Even if you don’t like particular qualities about yourself, those qualities are probably highly valuable in certain contexts. The trick lies in knowing when and in what proportion to deploy the different behaviors of which we are capable. This is what ‘moderation’ means for Aristotle: not never showing strong feelings, but knowing when it is appropriate to do so.
Excellence, then, isn’t about what you think you ‘are’; it is what you do that matters.
Determining the right course of action in every situation is far from easy, Aristotle concedes. While we can decide to try to improve ourselves, we cannot decide to become perfect beings overnight. To illustrate this point, Aristotle considers the tricky subject of anger:
Anybody can become angry, that is easy; but to be angry with the right person, and to the right degree, and at the right time, for the right purpose, and in the right way, that is not within everybody’s power and is not easy.
What’s more, even if you do find what you think is the ‘golden mean’ of right behavior, there will be those who vehemently disagree with you.
Those on the extremes, for instance, may look at the middle position as a vice. As Aristotle writes, such people…
expel towards each other the man in the middle position; the brave man is called rash by the coward, and cowardly by the rash man, and in other cases accordingly.
This is especially common in politics, where someone who regards themselves as ‘central’ will likely be called radical by conservatives, and conservative by radicals.
Thankfully, Aristotle does offer some guidance for how we might improve at discovering the ‘golden mean’ of right action, and for living well generally (including, for instance, why we should prioritize leisure over work, and how we can cultivate the 3 different levels of friendship).
For example, if we know we are typically at one extreme when it comes to a certain behavior, then…
we must drag ourselves away in the opposite direction, for by steering wide of our besetting error we shall make a middle course. This is the method adopted by carpenters to straighten warped timber.
In other words, if you recognize and dislike the fact that you are, say, quick to temper, you may view someone who never loses their temper as virtuous. Now, Aristotle would say, this isn’t necessarily true, for someone who never loses their temper risks deficiency in situations that call for it. But if thinking this way helps you modify your behavior to a more middle way between unnecessarily quick-tempered and overly placid, then by all means aim for placidity.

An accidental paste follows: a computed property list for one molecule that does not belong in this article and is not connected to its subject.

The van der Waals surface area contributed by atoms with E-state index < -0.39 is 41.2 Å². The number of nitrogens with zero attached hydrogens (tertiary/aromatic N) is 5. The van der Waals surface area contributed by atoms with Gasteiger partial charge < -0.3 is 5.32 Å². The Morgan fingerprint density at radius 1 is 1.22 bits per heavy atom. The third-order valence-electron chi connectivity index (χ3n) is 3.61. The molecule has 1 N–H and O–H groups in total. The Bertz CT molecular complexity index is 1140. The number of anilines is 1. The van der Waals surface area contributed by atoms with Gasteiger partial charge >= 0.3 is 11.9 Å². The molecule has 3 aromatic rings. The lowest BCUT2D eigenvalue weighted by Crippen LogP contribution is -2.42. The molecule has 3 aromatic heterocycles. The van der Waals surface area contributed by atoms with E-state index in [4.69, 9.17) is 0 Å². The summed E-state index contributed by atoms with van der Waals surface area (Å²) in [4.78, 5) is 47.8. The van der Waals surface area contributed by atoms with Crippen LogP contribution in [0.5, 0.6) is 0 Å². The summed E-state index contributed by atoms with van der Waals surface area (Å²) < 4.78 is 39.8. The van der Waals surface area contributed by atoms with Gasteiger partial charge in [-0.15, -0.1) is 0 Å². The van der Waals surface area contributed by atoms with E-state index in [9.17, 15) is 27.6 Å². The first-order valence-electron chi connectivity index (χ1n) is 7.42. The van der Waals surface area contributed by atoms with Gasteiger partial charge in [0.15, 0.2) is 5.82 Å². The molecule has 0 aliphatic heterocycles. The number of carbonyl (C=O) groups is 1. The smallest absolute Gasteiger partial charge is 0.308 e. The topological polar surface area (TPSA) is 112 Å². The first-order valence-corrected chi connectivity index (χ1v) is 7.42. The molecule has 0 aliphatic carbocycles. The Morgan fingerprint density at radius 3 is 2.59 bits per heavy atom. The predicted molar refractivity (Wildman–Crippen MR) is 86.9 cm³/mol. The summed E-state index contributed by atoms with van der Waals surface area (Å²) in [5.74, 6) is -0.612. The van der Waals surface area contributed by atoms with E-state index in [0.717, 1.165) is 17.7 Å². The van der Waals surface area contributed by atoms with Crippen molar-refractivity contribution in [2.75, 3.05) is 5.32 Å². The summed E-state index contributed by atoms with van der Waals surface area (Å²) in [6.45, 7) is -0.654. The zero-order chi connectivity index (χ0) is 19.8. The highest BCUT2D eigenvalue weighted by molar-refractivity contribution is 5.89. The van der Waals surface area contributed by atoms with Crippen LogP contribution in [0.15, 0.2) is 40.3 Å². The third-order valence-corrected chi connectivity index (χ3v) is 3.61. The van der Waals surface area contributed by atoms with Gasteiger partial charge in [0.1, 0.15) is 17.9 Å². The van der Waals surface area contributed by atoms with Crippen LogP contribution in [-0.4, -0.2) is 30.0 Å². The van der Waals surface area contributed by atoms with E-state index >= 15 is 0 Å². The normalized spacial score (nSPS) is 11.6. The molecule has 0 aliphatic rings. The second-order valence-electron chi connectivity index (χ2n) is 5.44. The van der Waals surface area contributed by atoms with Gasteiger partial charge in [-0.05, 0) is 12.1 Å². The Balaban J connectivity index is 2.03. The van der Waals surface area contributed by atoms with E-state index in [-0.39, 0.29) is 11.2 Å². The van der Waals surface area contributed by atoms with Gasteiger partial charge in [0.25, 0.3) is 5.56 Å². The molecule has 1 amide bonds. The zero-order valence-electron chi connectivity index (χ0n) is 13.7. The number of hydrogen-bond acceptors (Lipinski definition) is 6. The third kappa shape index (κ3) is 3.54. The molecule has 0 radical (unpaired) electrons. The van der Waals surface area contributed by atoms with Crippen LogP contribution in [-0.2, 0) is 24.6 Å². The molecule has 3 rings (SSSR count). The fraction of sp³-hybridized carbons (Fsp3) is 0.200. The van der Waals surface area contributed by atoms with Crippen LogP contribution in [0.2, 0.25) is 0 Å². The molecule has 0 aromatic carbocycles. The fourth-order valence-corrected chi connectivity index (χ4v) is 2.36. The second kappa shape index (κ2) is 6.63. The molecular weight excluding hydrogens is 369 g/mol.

Another point to consider is that, though the middle way is best, one of the extremes will typically be worse than the other in any given situation. For instance, Aristotle thinks it is better to be overly-generous than extremely stingy, and better to be self-deprecating than boastful.
So, Aristotle advises, a good principle “in aiming at the mean is to avoid that extreme which is the more opposed to the mean.” In other words: to be safe when calculating the right course of action in any given situation, lean into the ‘less bad’ side of the equation.
The next tip is to be ruthlessly honest with yourself and work out the undesirable behaviors to which you are personally most vulnerable, and factor those into your assessments of situations. (If you know you have a tendency towards being impatient and uncommunicative, ask yourself: ‘am I being impatient? Am I being uncommunicative? Do I need to compensate for these?’)
The final tip is to not be too hard on yourself: in Aristotle’s project for happiness, all mistakes are learning opportunities. As Hall puts it:
Even the best of us slip up and make mistakes. Regret or self-recrimination is not helpful. The important thing is to continue trying.
What do you think of Aristotle’s golden mean? Do you find it an accurate characterization of virtue, and a useful guide for human behavior? Or do you find it too general to be of use?
Whatever your answers, you can learn more about Aristotle’s ethics and discuss your thoughts with others in our new course and community, How to Live a Good Life, which explores 7 of the world’s most influential philosophies for living — including Aristotelianism, Buddhism, and Existentialism.
Learn more and sign up here: How to Live a Good Life (According to 7 of the World’s Wisest Philosophies).
Explore and compare the wisdom of Stoicism, Existentialism, Buddhism and beyond to forever enrich your personal philosophy.Get Instant Access
From the Buddha to Nietzsche: join 6,500+ subscribers enjoying a nugget of profundity from the great philosophers every Sunday.
Each break takes only a few minutes to read, and is crafted to expand your mind and spark your philosophical curiosity.